Photo: Dan Chabert
Something that attracted me to running long ago when I first laced up, was its simplicity — putting one foot in front of the other, hundreds, if not thousands of times. As I've grown older and more experienced, though, I've learned that running is simple, but it's actually, kind of not, too.
When we boil down running to some of its barest parts, it's imperative we look at cadence – how many steps or strides we take, per minute. As it turns out, it matters, and our cadence affects a lot about our running.
There's a long-held belief that runners should try to achieve a cadence of about 180 steps per minute, a cadence that will make it less likely that you overstride (landing with your feet beyond your centre of gravity). If you're less likely to overstride, you'll also be less likely to fall victim to common running-related maladies such as shin splints. A lot of factors affect cadence when we run. Terrain for one, since running uphill on jagged trails surely will result in drastically different running than what you'd post on flat pavement. But the basic premise is that runners should try to be swift on their feet and land each step with feet directly below their centre of gravity, not ahead of it.
Most runners would stand to benefit from increasing cadence, even if only by a small margin. If nothing else, taking time to observe your cadence trends and, eventually, learning how to increase your cadence, will help you become cognizant of the near-constant braking and excessive forces that come about when we overstride and land with our knees locked and feet straight out in front of our hips. Becoming a more efficient runner – by having a more efficient cadence – can help ward off injuries.
Running is a simple activity to enjoy, yet it's anything but a simple motion. Our cadence matters a great deal to our running and our injury propensity, but fortunately, there are steps that we can take to improve our stride.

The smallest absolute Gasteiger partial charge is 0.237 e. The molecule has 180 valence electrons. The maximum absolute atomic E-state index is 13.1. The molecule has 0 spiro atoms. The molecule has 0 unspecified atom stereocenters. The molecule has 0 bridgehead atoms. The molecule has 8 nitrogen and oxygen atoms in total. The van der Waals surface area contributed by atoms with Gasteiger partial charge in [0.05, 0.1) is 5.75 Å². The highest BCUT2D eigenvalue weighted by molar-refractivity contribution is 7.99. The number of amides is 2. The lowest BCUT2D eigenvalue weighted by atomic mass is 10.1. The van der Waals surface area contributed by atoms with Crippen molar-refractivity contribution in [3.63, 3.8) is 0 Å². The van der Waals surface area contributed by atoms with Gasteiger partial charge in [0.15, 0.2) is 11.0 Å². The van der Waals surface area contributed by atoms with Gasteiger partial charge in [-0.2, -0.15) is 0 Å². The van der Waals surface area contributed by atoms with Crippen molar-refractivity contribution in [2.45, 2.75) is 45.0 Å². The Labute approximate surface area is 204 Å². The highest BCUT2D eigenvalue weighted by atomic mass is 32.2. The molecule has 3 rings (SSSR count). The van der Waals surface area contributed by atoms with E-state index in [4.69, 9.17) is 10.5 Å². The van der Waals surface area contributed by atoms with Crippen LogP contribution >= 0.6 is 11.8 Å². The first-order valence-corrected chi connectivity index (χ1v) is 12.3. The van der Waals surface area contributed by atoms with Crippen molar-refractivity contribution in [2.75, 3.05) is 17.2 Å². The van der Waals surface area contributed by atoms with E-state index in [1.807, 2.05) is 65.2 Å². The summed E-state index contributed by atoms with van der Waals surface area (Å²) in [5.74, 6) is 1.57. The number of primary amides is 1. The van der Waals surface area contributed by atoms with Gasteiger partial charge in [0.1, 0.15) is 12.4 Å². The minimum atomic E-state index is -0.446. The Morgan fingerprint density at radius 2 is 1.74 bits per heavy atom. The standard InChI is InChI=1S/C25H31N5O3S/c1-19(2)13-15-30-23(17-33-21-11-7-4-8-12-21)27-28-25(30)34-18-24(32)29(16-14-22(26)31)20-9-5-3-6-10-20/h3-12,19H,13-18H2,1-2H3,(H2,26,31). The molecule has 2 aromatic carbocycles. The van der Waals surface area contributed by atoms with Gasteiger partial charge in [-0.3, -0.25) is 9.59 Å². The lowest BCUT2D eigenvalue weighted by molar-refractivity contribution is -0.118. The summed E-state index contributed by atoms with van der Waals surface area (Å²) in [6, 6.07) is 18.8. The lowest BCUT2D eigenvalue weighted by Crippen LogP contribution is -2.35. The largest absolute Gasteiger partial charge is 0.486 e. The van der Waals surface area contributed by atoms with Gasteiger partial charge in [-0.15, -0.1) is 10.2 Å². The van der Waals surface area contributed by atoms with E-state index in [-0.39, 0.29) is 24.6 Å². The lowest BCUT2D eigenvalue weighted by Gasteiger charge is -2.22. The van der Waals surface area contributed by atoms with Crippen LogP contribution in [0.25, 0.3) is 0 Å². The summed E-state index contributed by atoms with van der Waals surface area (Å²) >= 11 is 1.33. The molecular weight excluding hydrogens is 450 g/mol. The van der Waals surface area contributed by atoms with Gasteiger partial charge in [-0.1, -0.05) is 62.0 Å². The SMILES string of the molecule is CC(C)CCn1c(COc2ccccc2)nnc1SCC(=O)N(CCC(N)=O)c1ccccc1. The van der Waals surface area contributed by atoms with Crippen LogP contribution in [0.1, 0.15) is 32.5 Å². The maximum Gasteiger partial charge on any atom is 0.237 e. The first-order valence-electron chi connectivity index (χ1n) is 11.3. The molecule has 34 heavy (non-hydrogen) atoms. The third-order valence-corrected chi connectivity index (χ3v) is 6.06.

5 Tips for Training Cadence
1. Know your beginning point
Get baseline data so you can plan your program and monitor progress. All you have to do to determine cadence is go for a run and count how many times one foot hits the ground in a 30-second timeframe. Once you have that value, multiply it by two to find the number of times your foot hits the ground in one-minute. Then double it again to determine how many times both feet hit the ground in a minute.
2. Slow & steady wins the race
Once you have a cadence starting point, slowly attempt to increase your value by as little as 5 per cent. This will likely mean your running form feels a little different, especially if you were prone to excessively overstriding in the first place. Be patient and trust the process. Change isn't going to happen overnight.
3. Technology is your friend
Many GPS devices come with a built-in accelerometer, which means you can get feedback on your cadence values after every run. Once you master how to capture your cadence – be it by using technology or doing it old school – be sure to assess your values on a regular basis so you can determine trends over time.
4. Form drills help
Get in the habit of landing with your feet directly under your body with a simple marching drill. Coach William Gates, of Ironwill Running in Kentucky, says, "Standing tall with your shoulders back, begin marching in place and swinging your arms, bent at 90 degrees." Work up to jogging, then concentrate on lifting your knees, driving your arms, looking forward (not downward). Work on landing your feet directly under your body.
5. Coach knows
Consider finding a coach. Good coaches understand the biodynamics at work in running. A coach can customize a training plan for you that considers your height, speed and stride length to work on your cadence.
Dan Chabert – Ultramarathon runner based in Copenhagen, Denmark